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FULL SHELVES? Keeping grocery store shelves full is apparently hard for a streamlined food system during a pandemic.

It is time to abandon the 'cheap food' approach

Closed processing plants, bottlenecked supply lines and empty shelves show a new cost to our very efficient food system.

There’s nothing like a global pandemic to bring forth all the weaknesses in any system. Since the 1930s, agriculture has pushed forward to boost yields to record levels, while processors worked to squeeze out any extra costs in the system. The result? We could brag that our 8-cents-on-the-dollar food cost was the cheapest in the world. But at what true cost?

No, I’m not talking about environmental impact. I’m talking about consumer-driven decisions financed by margin-hungry stakeholder groups that worked to winnow all the cost out of every part of the system. The result was a just-in-time marvel of food moving from farm to table more efficiently, frankly, than anywhere else in the world.

But this system kept working to be more efficient, cutting away at all the fat, and what we missed along the way was that some were cutting into muscle. Whether you’re talking about harvesting fresh cherries in Oregon or moving hogs through a processing facility, every possible cost was taken out. And what we have left is a just-in-time system that doesn’t work when any part of that system stalls.

Consumers like to complain about how much food costs. Farmers know they’re a small part of the final price of a box of cereal. The middlemen have long held sway on what consumers pay, often saying they can’t raise prices at the grocery store, and to maintain margin they need to figure out how to cut their costs.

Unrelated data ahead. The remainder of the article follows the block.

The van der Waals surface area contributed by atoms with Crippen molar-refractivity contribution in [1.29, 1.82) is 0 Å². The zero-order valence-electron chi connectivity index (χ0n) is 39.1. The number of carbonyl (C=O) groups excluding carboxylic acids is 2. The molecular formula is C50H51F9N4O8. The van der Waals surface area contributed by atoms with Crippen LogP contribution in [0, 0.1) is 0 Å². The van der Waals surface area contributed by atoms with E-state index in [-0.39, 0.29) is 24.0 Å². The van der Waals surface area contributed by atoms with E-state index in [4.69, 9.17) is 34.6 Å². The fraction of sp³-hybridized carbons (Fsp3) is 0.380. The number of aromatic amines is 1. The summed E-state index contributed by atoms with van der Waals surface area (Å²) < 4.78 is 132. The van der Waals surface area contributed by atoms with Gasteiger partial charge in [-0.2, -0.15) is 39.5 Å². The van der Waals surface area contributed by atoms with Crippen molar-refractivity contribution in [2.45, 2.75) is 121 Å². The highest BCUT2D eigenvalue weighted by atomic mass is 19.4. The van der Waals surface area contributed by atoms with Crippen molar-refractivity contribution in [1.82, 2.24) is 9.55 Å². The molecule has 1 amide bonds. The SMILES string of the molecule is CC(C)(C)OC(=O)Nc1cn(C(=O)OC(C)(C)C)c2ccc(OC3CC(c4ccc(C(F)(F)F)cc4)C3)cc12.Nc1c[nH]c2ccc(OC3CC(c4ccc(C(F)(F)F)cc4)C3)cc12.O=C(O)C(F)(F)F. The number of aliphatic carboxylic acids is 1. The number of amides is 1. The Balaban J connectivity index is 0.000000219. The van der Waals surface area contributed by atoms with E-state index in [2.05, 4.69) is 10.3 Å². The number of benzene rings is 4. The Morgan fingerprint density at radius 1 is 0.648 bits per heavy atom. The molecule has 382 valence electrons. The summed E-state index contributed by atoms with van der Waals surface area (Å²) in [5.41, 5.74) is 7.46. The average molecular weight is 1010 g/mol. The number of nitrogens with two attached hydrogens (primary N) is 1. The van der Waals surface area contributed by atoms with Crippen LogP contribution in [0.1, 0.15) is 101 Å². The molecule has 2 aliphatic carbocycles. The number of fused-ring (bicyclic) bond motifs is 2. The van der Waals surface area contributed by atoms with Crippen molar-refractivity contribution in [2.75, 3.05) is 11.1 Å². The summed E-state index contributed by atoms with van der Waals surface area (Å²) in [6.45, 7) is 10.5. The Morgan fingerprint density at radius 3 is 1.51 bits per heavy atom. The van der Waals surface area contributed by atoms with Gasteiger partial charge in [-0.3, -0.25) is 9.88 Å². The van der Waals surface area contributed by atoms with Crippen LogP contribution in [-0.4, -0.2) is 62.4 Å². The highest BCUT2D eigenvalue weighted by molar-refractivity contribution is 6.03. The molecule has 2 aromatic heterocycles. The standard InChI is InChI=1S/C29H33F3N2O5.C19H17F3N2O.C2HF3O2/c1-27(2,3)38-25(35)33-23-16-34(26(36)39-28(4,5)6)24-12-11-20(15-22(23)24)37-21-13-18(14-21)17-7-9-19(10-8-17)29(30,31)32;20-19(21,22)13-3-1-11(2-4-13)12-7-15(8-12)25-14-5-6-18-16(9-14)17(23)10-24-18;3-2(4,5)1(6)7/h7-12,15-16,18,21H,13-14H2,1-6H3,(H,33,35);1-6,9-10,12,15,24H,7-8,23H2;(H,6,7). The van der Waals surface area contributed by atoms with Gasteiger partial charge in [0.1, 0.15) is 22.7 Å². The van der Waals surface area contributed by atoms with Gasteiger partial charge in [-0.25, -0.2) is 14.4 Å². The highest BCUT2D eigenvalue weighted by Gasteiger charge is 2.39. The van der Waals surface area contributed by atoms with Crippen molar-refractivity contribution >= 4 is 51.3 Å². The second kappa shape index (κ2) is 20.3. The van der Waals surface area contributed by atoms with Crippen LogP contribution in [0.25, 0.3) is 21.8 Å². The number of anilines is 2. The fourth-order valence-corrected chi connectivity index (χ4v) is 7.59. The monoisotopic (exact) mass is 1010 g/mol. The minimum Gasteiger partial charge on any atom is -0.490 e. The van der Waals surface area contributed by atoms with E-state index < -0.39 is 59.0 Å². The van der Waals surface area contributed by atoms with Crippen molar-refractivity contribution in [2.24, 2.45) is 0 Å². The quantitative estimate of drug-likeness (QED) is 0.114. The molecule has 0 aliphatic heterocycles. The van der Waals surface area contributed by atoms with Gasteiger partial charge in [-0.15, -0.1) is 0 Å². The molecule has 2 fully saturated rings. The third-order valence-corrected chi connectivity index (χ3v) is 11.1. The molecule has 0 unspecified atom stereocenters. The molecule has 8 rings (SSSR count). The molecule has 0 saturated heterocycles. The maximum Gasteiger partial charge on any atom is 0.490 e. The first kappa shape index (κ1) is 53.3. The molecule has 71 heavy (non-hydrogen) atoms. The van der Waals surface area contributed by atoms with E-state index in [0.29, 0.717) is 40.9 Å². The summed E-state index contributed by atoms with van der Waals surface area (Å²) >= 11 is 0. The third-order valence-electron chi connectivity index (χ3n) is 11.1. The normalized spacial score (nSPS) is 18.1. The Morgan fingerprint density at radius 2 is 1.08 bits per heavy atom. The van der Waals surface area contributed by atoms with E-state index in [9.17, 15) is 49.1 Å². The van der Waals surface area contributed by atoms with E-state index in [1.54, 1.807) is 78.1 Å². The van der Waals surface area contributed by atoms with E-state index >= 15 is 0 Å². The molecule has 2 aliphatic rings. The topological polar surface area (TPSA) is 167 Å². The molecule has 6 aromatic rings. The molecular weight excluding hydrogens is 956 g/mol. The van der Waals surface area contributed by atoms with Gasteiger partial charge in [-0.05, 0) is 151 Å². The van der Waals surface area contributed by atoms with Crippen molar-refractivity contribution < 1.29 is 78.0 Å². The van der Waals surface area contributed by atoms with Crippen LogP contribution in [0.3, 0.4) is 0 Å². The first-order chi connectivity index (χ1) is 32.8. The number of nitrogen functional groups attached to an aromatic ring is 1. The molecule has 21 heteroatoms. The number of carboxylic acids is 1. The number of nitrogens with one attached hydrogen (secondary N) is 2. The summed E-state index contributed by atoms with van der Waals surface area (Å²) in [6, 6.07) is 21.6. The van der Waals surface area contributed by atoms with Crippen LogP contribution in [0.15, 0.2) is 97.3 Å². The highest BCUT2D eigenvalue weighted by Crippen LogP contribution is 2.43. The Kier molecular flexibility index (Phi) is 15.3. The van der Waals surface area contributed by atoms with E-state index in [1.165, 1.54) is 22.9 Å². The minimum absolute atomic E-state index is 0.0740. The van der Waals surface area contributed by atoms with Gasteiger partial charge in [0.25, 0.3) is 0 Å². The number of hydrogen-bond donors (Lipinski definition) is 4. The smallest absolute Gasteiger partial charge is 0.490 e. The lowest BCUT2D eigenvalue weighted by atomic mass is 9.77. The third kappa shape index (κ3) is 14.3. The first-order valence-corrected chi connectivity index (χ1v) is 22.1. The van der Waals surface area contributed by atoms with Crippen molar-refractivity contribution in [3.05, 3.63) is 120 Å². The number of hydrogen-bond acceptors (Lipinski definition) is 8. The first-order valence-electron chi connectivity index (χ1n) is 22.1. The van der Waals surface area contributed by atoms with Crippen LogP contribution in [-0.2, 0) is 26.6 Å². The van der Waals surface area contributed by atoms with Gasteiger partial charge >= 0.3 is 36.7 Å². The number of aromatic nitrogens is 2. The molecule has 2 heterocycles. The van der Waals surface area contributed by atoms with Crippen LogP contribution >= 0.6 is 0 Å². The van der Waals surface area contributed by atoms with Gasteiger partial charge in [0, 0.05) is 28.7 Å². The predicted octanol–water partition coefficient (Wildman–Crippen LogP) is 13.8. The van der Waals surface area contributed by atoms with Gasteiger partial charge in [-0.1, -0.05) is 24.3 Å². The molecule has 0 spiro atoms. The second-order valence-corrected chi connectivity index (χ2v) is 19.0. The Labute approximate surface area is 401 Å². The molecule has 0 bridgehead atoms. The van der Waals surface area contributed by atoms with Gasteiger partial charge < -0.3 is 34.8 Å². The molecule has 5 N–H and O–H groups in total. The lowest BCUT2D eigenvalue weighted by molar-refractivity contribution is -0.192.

That meant closing plants. A single beef packing plant in Nebraska has the capacity to produce, in one day, enough beef to feed 18 million people. You know? In agriculture, we all learned a long time ago that putting all your eggs in one basket may not be the best management choice.

Food system self-assessment needed

As we come through this long tunnel of COVID-19 — and I don’t know when we’ll actually be out — it’s time to start asking hard questions about our food system. The H-2A program needs a serious nonpartisan look to make sure workers can move as needed, safely and be well-paid. At the same time, the system has to work to protect the financial viability of the farms that employ those workers.

For processing, I’m not advocating breaking up big monopolies; that creates other kinds of problems. But perhaps those monopolies can look at their own production facilities and decide how to parse production in new ways — including slower lines to avoid future infections or other issues. Perhaps it means more packing plants, spreading out the flow to reduce the risk and get the food closer to the target market. Working conditions need a serious look in any part of agriculture, and if the answer is “We can’t afford it,” perhaps it’s time to look at what consumers expect for food prices.

Not being able to buy flour when I know there is a huge surplus of wheat is just plain silly to me. I realize demand went over the moon for shelter-in-place home bakers, but really? Days without good flour on the shelves?

When stores limit what you can buy. When consumers fear any ability to get food. Perhaps they’ll be more receptive to paying 10 cents on the dollar to eat. That 25% boost, if we can get some of it to farmers, could make all the difference.

There are tough conversations ahead. We need to have them without shouting. Because all of us want to feed the world. We’re producing enough. Now all the players need to get their acts together to solve these issues.

Comments? Questions? Email willie.vogt@farmprogress.com.

 

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